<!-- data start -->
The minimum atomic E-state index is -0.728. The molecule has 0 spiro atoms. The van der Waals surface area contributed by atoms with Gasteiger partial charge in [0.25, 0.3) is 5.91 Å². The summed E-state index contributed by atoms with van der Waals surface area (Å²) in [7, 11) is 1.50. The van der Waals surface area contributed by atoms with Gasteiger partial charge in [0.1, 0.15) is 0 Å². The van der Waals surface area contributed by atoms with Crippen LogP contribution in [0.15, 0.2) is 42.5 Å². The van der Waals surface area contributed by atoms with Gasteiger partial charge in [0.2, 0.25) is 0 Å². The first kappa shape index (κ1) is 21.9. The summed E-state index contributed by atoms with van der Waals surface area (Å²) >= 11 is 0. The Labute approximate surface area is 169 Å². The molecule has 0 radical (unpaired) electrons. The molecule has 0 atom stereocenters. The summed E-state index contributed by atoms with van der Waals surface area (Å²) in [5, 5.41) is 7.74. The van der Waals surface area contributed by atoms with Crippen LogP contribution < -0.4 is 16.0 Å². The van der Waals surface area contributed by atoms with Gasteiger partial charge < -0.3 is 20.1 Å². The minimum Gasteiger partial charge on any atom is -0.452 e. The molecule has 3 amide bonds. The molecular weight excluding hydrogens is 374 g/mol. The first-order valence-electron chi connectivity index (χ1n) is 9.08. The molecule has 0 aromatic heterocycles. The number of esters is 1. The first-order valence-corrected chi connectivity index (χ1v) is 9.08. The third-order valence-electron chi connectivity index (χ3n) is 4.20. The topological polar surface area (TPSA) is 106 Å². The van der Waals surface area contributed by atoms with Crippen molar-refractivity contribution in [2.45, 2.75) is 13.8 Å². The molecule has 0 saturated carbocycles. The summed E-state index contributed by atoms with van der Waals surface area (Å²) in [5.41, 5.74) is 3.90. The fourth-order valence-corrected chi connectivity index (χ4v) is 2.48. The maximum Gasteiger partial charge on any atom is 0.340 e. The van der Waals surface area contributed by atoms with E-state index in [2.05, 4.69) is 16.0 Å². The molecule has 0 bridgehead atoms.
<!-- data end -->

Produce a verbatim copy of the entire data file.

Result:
The minimum atomic E-state index is -0.728. The molecule has 0 spiro atoms. The van der Waals surface area contributed by atoms with Gasteiger partial charge in [0.25, 0.3) is 5.91 Å². The summed E-state index contributed by atoms with van der Waals surface area (Å²) in [7, 11) is 1.50. The van der Waals surface area contributed by atoms with Gasteiger partial charge in [0.1, 0.15) is 0 Å². The van der Waals surface area contributed by atoms with Crippen LogP contribution in [0.15, 0.2) is 42.5 Å². The van der Waals surface area contributed by atoms with Gasteiger partial charge in [0.2, 0.25) is 0 Å². The first kappa shape index (κ1) is 21.9. The summed E-state index contributed by atoms with van der Waals surface area (Å²) >= 11 is 0. The Labute approximate surface area is 169 Å². The molecule has 0 radical (unpaired) electrons. The molecule has 0 atom stereocenters. The summed E-state index contributed by atoms with van der Waals surface area (Å²) in [5, 5.41) is 7.74. The van der Waals surface area contributed by atoms with Crippen LogP contribution < -0.4 is 16.0 Å². The van der Waals surface area contributed by atoms with Gasteiger partial charge < -0.3 is 20.1 Å². The minimum Gasteiger partial charge on any atom is -0.452 e. The molecule has 3 amide bonds. The molecular weight excluding hydrogens is 374 g/mol. The first-order valence-electron chi connectivity index (χ1n) is 9.08. The molecule has 0 aromatic heterocycles. The number of esters is 1. The first-order valence-corrected chi connectivity index (χ1v) is 9.08. The third-order valence-electron chi connectivity index (χ3n) is 4.20. The topological polar surface area (TPSA) is 106 Å². The van der Waals surface area contributed by atoms with Crippen molar-refractivity contribution in [2.45, 2.75) is 13.8 Å². The molecule has 0 saturated carbocycles. The summed E-state index contributed by atoms with van der Waals surface area (Å²) in [5.41, 5.74) is 3.90. The fourth-order valence-corrected chi connectivity index (χ4v) is 2.48. The maximum Gasteiger partial charge on any atom is 0.340 e. The van der Waals surface area contributed by atoms with E-state index in [2.05, 4.69) is 16.0 Å². The molecule has 0 bridgehead atoms.